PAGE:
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  September 29th, 2016 | Written by


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Albert Saphir, principal of ABS Consulting, was contacted not long ago to help with an international sourcing effort that could serve as an illustration on how not to do it. A company based in Jacksonville had found a Chinese manufacturer via Alibaba, the Chinese e-commerce platform, and ordered a container load of goods which it paid for with a credit card.

“They had not seen the factory, they had not seen any samples, and they had never heard of U.S. import regulations,” recalls Saphir. He referred the firm to a freight forwarder to take care of the logistics.

Usually companies that look for suppliers overseas pursue a more educated strategy and start the process with a better understanding of logistics requirements. Still, supply chain issues are often an afterthought, as the decision to source in another country is usually driven by labor costs, taxes and operating costs. Some supply chains are so arcane that cost savings are highly improbable, Saphir notes.

 The objective should be to simplify the supply chain, says Jerry Levy, director of Marketing at forwarder OIA Global. By extension, a logistics provider should make it easy for both his clients’ suppliers and customers, he adds. Initial arrangements should allow a flexible market entry and exit, in case the supplier does not meet expectations, Levy advises, adding that most supply chains fail during the implementation phase. To withdraw with little cost and obligation, fixed costs should be kept to a minimum.

Supply chain arrangements have to extend beyond the regular flow of products to include spare parts, which often require different logistical solutions, remarks Brian Bourke, vice president of Marketing at SEKO Logistics. “How can you make sure your supplies can move fast when you’re in a bind?” he asks.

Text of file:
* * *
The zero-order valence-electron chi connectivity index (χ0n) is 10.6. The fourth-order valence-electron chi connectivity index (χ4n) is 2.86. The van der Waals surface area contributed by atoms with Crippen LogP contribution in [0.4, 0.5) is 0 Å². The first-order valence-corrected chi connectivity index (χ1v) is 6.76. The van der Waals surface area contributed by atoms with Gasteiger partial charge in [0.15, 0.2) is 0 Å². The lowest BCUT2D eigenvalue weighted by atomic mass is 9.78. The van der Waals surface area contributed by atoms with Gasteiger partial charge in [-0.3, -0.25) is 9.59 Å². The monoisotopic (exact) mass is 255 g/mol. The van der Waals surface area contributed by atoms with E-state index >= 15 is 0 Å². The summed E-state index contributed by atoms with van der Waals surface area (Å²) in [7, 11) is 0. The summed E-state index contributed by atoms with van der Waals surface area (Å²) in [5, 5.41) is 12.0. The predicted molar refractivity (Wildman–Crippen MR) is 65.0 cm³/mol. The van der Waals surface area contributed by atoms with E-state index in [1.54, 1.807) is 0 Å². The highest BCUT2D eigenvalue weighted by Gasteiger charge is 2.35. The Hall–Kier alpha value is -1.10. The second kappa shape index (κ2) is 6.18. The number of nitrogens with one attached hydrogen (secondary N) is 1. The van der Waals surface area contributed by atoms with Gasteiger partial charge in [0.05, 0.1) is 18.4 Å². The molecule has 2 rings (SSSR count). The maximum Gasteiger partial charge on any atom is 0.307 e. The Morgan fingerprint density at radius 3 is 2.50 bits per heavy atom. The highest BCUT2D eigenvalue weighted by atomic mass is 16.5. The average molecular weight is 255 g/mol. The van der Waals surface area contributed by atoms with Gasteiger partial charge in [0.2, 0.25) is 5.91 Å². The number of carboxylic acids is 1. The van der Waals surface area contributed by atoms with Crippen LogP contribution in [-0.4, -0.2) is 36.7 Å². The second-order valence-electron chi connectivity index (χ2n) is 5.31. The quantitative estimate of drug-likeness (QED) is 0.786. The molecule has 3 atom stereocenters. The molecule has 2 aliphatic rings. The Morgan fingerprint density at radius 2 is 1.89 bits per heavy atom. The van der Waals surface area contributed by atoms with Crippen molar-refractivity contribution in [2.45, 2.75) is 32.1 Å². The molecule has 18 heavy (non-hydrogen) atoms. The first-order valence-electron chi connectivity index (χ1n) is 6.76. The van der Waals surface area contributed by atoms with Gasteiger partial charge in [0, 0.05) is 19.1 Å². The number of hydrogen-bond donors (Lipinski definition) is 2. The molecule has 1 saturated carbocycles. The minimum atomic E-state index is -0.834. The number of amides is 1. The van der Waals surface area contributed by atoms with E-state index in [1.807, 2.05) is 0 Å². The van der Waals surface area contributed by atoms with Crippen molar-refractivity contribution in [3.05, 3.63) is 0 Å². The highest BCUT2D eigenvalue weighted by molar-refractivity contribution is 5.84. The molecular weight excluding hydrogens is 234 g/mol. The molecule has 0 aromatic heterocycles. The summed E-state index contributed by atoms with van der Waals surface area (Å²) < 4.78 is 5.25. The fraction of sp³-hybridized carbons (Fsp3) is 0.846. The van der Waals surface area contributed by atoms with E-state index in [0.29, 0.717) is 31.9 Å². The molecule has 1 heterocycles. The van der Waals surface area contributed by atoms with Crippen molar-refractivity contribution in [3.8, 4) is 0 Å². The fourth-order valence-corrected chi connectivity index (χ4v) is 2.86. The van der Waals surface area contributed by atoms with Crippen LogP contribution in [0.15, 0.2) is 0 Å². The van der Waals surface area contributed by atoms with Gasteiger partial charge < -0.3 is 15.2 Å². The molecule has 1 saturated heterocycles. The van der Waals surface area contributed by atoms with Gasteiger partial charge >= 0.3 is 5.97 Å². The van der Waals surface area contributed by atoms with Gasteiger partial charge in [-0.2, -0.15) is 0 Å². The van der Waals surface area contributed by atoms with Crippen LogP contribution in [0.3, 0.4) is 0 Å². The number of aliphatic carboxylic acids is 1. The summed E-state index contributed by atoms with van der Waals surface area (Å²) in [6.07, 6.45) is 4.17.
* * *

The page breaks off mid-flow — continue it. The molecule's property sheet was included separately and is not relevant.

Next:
Contingency plans are vital parts of a supply chain, both for importers and logistics providers. Levy points to the near paralysis at West Coast ports in the early part of 2015. “Was your cargo stuck in a port or moving over an alternative gateway?” he asks.

 Contingency plans are in place at SEKO. The company was able to move cargo to and from Europe when the eruption of an Icelandic volcano in 2010 shut down much of Europe’s air space, Bourke recalls. By the same token, importers need to make arrangements in preparation for catastrophic events like the tsunami that hit Japan in 2011. “Manufacturers that had key elements of their supply chains tied to one geography were subject to disruption,” he says.

 Importers also have to make sure they are on top of security and liability issues. “Liability is often an afterthought,” Bourke warns, adding that some companies give prospective suppliers a seven-page questionnaire on C-TPAT compliance while others’ are 200-300 pages.

 Overseas suppliers may well have significantly better leverage over transportation pricing thanks to higher volumes, so it sometimes makes sense to take advantage of that, although it implies relinquishing control over logistics. Some U.S. companies insist on using their own logistics provider at source locations, assuming those companies have a presence there. In some countries legislation mandates that local providers are used for various functions, Saphir points out. For example, Saudi Arabia allows only local companies to perform customs clearance, he says.

 When a supplier’s logistics provider is used, it is advisable that the importer familiarize himself with that company. “If you’re out in Jakarta seeing a manufacturer, you may as well see their forwarders,” Saphir says.

It is imperative that the logistics firms used are on the same page and can communicate without problems. Levy warns that if the supplier’s forwarder refuses to talk with the buyer’s, that’s a red flag. If the supplier handles the logistics, these elements should be clearly itemized on invoices, he stresses. “It’s OK to let the supplier pay the logistics cost, but you’ve got to stay on top of those costs.”

 When it comes to the logistics provider, individual pricing elements should not distract from the overall picture. “Transaction logistics costs are only one piece of the puzzle,” Levy says. “It is important to compare transaction costs port to port or warehouse to warehouse.”